"Your very famous prime minister Winston Churchill, had a very proper saying: Right or wrong, but it's my country.

"The first serious Russian expedition in this area was launched in the 16th Century.

"This is our home."

El Árticuo: ¿un nuevo reparto de la tarta?

¿Los grandes se sientan a la mesa ártica?

Arctic summit in Moscow hears rival claims

An international meeting to try to prevent the Arctic becoming the next battleground over mineral wealth is taking place in Moscow.

One quarter of the world's resources of oil and gas are believed to lie beneath the Arctic Ocean.

Russia, Norway, Canada, Denmark and the United States have already laid claim to territory in the region.

Although the summit is promoting dialogue, a Kremlin adviser said Russia would defend its national interests.

Melting ice cap

The region's resources are rapidly becoming accessible due to the rapid shrinking of the polar ice cap.

Start Quote

I think that we are doomed to co-operate in the Arctic. And military confrontation especially is completely counterproductive”

End Quote Lev Voronkov Russian Arctic expert

Senior Norwegian adviser Olaf Orpheum told the conference that nowhere else had seen "such dramatic changes in the surface of the Earth".

The race for the Arctic centres on an underwater mountain range known as the Lomonosov Ridge.

In 2001, Moscow submitted a territorial claim to the United Nations which was rejected because of lack of evidence.

Three years ago, a Russian expedition planted a titanium flag on the ocean floor beneath the North Pole in a symbolic gesture of Moscow's ambitions.

Law of the Sea

As evidence of the gathering momentum in the race for mineral resources, Russia has announced it will spend $64m (£40m; 48m euros) on research aimed at proving its case.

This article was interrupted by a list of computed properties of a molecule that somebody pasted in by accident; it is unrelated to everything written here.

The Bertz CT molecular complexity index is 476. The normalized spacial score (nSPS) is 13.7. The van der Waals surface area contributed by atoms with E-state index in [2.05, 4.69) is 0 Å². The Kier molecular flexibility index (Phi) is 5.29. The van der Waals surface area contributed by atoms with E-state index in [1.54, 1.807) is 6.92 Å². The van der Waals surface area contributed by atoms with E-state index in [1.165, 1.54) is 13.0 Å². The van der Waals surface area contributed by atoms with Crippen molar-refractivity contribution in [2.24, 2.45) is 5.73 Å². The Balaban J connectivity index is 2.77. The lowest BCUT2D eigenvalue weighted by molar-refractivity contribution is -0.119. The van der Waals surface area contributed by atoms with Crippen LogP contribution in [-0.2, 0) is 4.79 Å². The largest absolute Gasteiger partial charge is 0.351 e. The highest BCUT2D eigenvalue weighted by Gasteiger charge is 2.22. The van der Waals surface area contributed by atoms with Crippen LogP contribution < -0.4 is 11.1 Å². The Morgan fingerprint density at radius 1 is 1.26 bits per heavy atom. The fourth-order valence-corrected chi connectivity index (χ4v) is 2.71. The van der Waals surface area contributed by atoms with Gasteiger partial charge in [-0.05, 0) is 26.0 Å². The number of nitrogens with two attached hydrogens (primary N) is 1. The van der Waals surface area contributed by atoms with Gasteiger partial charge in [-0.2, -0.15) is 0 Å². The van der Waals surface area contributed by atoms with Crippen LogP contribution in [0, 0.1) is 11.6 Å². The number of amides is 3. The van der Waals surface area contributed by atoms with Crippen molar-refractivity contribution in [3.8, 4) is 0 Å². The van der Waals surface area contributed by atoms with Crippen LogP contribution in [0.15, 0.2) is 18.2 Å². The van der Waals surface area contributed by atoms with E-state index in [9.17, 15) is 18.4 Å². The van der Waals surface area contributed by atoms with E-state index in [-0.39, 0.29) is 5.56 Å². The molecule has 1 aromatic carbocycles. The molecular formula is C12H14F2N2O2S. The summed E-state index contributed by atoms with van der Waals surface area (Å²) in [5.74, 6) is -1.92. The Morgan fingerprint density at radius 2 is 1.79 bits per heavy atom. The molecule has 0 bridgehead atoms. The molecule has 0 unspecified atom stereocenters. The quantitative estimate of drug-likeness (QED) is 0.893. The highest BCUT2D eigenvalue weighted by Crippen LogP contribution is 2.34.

The man behind the 2007 polar expedition, Artur Chilingarov, has announced that he will attempt to launch a drifting research station next month.

Kremlin climate change adviser Alexander Bedritsky told reporters that Russia had a "strong chance" to win approval when it submitted its data to the UN in 2012-13.

Last week, Canada's foreign minister met his Russian counterpart in Moscow to discuss their competing claims.

Canada is likely to hand its file to the UN around 2013 and has said it is confident of its case.

Denmark plans to put forward its details by the end of 2014.

For the states involved in the territorial dispute, the key lies in obtaining scientific proof that the Lomonosov Ridge is an underwater extension of their continental shelf.

Under the UN Convention on the Law of the Sea, a coastal nation can claim exclusive economic rights to natural resources on or beneath the sea floor up to 200 nautical miles (370km) beyond their land territory.

But if the continental shelf extends beyond that distance, the country must provide evidence to a UN commission which will then make recommendations about establishing an outer limit.

Arctic claims

Last week, Russia signed a treaty with Norway, ending a 40-year dispute over their maritime borders in the Barents Sea and Arctic Ocean.

Russian Arctic expert Lev Voronkov said the experience of the Cold War proved the need to work together.

"No one problem of contemporary Arctic can be resolved by one country alone. So that's why I think that we are doomed to co-operate in the Arctic. And military confrontation especially is completely counterproductive."

Russian President Dmitry Medvedev said last week that Nato's presence in the Arctic could raise additional problems.